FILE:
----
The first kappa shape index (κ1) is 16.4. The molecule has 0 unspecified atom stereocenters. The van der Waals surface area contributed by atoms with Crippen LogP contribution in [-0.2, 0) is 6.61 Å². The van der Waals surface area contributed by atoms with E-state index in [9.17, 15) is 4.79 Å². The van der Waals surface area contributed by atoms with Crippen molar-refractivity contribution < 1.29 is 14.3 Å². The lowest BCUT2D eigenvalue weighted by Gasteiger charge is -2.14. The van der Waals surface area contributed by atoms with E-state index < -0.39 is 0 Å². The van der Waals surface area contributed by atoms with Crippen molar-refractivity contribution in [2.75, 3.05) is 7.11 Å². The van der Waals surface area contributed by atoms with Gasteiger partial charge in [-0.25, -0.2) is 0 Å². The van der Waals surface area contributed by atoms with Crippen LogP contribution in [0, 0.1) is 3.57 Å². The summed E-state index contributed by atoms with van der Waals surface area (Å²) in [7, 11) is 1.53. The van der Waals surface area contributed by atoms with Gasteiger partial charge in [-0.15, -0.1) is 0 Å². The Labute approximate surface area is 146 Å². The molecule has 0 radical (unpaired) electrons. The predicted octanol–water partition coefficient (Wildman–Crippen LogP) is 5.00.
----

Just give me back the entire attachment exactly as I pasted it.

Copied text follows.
The first kappa shape index (κ1) is 16.4. The molecule has 0 unspecified atom stereocenters. The van der Waals surface area contributed by atoms with Crippen LogP contribution in [-0.2, 0) is 6.61 Å². The van der Waals surface area contributed by atoms with E-state index in [9.17, 15) is 4.79 Å². The van der Waals surface area contributed by atoms with Crippen molar-refractivity contribution < 1.29 is 14.3 Å². The lowest BCUT2D eigenvalue weighted by Gasteiger charge is -2.14. The van der Waals surface area contributed by atoms with E-state index < -0.39 is 0 Å². The van der Waals surface area contributed by atoms with Crippen molar-refractivity contribution in [2.75, 3.05) is 7.11 Å². The van der Waals surface area contributed by atoms with Gasteiger partial charge in [-0.25, -0.2) is 0 Å². The van der Waals surface area contributed by atoms with Crippen LogP contribution in [0, 0.1) is 3.57 Å². The summed E-state index contributed by atoms with van der Waals surface area (Å²) in [7, 11) is 1.53. The van der Waals surface area contributed by atoms with Gasteiger partial charge in [-0.15, -0.1) is 0 Å². The Labute approximate surface area is 146 Å². The molecule has 0 radical (unpaired) electrons. The predicted octanol–water partition coefficient (Wildman–Crippen LogP) is 5.00.